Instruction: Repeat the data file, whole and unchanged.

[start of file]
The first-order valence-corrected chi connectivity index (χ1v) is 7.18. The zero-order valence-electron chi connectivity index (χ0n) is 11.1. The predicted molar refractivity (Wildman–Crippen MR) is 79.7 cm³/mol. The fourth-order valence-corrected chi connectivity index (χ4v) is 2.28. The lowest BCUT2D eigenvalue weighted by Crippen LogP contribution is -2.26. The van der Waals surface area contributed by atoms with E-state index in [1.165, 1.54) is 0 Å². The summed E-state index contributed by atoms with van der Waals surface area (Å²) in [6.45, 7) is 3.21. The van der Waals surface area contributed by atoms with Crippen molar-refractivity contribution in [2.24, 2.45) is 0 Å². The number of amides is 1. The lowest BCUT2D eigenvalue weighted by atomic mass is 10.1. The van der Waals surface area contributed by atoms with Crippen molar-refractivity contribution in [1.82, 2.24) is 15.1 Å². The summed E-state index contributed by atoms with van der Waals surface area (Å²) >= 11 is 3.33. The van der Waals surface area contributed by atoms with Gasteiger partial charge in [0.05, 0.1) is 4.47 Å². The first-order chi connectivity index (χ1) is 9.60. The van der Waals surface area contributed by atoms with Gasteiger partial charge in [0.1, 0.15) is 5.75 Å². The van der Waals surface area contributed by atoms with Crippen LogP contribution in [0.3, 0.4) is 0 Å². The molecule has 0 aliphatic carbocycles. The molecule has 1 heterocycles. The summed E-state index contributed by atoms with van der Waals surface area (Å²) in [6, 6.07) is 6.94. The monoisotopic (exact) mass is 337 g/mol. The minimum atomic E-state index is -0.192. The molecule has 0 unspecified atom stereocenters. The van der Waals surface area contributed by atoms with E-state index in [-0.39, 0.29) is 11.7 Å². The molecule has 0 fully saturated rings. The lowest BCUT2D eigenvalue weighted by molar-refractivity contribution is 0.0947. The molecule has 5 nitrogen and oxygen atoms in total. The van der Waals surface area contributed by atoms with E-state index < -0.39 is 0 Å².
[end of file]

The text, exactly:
The first-order valence-corrected chi connectivity index (χ1v) is 7.18. The zero-order valence-electron chi connectivity index (χ0n) is 11.1. The predicted molar refractivity (Wildman–Crippen MR) is 79.7 cm³/mol. The fourth-order valence-corrected chi connectivity index (χ4v) is 2.28. The lowest BCUT2D eigenvalue weighted by Crippen LogP contribution is -2.26. The van der Waals surface area contributed by atoms with E-state index in [1.165, 1.54) is 0 Å². The summed E-state index contributed by atoms with van der Waals surface area (Å²) in [6.45, 7) is 3.21. The van der Waals surface area contributed by atoms with Crippen molar-refractivity contribution in [2.24, 2.45) is 0 Å². The number of amides is 1. The lowest BCUT2D eigenvalue weighted by atomic mass is 10.1. The van der Waals surface area contributed by atoms with Crippen molar-refractivity contribution in [1.82, 2.24) is 15.1 Å². The summed E-state index contributed by atoms with van der Waals surface area (Å²) >= 11 is 3.33. The van der Waals surface area contributed by atoms with Gasteiger partial charge in [0.05, 0.1) is 4.47 Å². The first-order chi connectivity index (χ1) is 9.60. The van der Waals surface area contributed by atoms with Gasteiger partial charge in [0.1, 0.15) is 5.75 Å². The van der Waals surface area contributed by atoms with Crippen LogP contribution in [0.3, 0.4) is 0 Å². The molecule has 0 aliphatic carbocycles. The molecule has 1 heterocycles. The summed E-state index contributed by atoms with van der Waals surface area (Å²) in [6, 6.07) is 6.94. The monoisotopic (exact) mass is 337 g/mol. The minimum atomic E-state index is -0.192. The molecule has 0 unspecified atom stereocenters. The van der Waals surface area contributed by atoms with E-state index in [-0.39, 0.29) is 11.7 Å². The molecule has 0 fully saturated rings. The lowest BCUT2D eigenvalue weighted by molar-refractivity contribution is 0.0947. The molecule has 5 nitrogen and oxygen atoms in total. The van der Waals surface area contributed by atoms with E-state index < -0.39 is 0 Å².